• Based on the current situation, or informed by reason the company was placed under corporate rescue:
  •  Address company debt or creditors.
  •  Improve the company’s operations and financial situation.
  • Causes of current situation
  • As part of the solution a CRP has to understand the causes of the current situation. If properly done this will give good pointers to the solutions required to trade the company out of its current situation. Some of the causes may include those explained hereunder.
  • Causing accumulation of debt
  • This could be due to bad corporate governance or financial mismanagement. It is quite common for a company’s working capital to be mismanaged through for example capital projects, withdrawals by shareholders for personal use or through non performing related party loans.
  • Debt may arise from cumulative losses over the years which eventually results in the company’s working capital base being eroded.
  • Causing curtailed or ceased operations
  • This could be a result of many challenges as explained below.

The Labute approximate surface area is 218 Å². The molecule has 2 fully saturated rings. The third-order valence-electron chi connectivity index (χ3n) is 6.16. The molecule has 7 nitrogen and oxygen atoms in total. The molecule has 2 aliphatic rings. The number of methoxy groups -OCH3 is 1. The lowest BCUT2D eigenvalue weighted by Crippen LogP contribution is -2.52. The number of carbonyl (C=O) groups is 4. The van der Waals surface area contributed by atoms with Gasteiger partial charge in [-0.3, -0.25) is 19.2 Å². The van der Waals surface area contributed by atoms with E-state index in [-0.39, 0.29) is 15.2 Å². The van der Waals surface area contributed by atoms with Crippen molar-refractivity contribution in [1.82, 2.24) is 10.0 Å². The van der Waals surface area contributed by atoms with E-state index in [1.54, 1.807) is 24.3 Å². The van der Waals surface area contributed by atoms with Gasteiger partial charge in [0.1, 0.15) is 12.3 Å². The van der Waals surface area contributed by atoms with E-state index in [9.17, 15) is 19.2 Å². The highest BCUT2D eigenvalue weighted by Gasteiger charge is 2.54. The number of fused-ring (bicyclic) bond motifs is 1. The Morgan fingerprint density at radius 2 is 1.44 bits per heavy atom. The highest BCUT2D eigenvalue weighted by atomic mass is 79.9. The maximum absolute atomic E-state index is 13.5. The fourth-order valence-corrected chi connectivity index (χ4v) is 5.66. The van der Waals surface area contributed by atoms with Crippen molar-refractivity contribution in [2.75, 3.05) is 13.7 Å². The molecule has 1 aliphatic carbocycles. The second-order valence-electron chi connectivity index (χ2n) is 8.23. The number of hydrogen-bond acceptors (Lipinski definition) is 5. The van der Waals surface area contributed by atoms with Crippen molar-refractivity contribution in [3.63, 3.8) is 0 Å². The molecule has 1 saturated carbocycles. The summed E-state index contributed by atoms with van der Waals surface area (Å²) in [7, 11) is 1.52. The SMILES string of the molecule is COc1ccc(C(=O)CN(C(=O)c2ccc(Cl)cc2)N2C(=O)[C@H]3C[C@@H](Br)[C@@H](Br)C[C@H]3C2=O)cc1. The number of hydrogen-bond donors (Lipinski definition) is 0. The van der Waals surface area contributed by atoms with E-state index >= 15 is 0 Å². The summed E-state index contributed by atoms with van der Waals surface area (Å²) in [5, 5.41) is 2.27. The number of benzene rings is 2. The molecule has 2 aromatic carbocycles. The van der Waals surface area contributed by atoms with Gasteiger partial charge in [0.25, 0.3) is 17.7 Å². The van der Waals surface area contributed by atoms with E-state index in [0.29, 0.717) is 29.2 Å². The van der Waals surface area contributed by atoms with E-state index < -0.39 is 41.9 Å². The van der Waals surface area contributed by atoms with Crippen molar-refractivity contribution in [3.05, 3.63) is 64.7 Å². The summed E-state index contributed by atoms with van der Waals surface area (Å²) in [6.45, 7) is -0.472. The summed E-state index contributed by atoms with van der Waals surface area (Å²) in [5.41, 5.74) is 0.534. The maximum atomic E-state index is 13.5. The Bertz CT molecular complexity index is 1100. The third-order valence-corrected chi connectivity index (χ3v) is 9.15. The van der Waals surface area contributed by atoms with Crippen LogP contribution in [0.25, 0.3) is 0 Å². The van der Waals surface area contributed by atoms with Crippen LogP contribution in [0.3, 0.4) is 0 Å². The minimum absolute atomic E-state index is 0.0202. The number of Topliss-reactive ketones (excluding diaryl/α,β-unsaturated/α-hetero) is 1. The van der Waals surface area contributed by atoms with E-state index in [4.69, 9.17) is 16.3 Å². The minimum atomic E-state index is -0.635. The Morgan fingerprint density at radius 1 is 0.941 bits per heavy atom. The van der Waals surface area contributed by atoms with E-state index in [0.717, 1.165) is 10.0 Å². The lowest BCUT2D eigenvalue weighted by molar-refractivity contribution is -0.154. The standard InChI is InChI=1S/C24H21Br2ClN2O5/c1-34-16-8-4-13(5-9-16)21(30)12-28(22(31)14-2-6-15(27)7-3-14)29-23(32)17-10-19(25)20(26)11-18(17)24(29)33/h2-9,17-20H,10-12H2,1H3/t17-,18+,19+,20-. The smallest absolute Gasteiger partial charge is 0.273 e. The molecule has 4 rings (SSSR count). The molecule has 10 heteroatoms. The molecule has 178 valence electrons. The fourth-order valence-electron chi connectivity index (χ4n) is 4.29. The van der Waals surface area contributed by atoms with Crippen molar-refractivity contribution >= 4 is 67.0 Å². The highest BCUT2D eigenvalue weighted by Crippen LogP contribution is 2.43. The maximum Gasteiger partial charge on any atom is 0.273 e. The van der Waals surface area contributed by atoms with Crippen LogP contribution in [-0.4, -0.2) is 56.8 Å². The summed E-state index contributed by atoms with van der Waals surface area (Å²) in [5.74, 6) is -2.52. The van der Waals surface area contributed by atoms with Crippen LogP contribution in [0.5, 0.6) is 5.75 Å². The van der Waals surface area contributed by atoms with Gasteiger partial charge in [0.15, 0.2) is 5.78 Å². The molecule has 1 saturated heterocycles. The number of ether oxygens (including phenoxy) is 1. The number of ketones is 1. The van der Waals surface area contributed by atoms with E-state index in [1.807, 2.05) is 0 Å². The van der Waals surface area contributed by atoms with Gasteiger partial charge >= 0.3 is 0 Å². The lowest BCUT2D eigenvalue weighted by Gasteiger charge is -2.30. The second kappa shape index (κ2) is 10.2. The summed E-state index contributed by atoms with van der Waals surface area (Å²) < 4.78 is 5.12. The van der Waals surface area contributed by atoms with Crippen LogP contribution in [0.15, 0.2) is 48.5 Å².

•  A result of financial mismanagement as explained above.
  • High inflation may lead to a disconnection between a business’ expenses and income where it is difficult to adjust prices.
  • Loss of markets may result in a company’s volumes and revenue shrinking.
  • A company may have old equipment which may inhibit it through frequent breakdowns, low volumes, high cost of production, etc.
  • Due to loss of staff a company may remain with less competent personnel.
  • Wrong strategies or priorities pursued.
  • Tools to use
  • A CRP may use the following tools when considering a corporate rescue plan:
  • The Pestel model which considers external factors that affect a business i.e. political, economic, social, technological, environment and legal.
  • Swot analysis which considers a business’ strengths, weaknesses, opportunities and threats.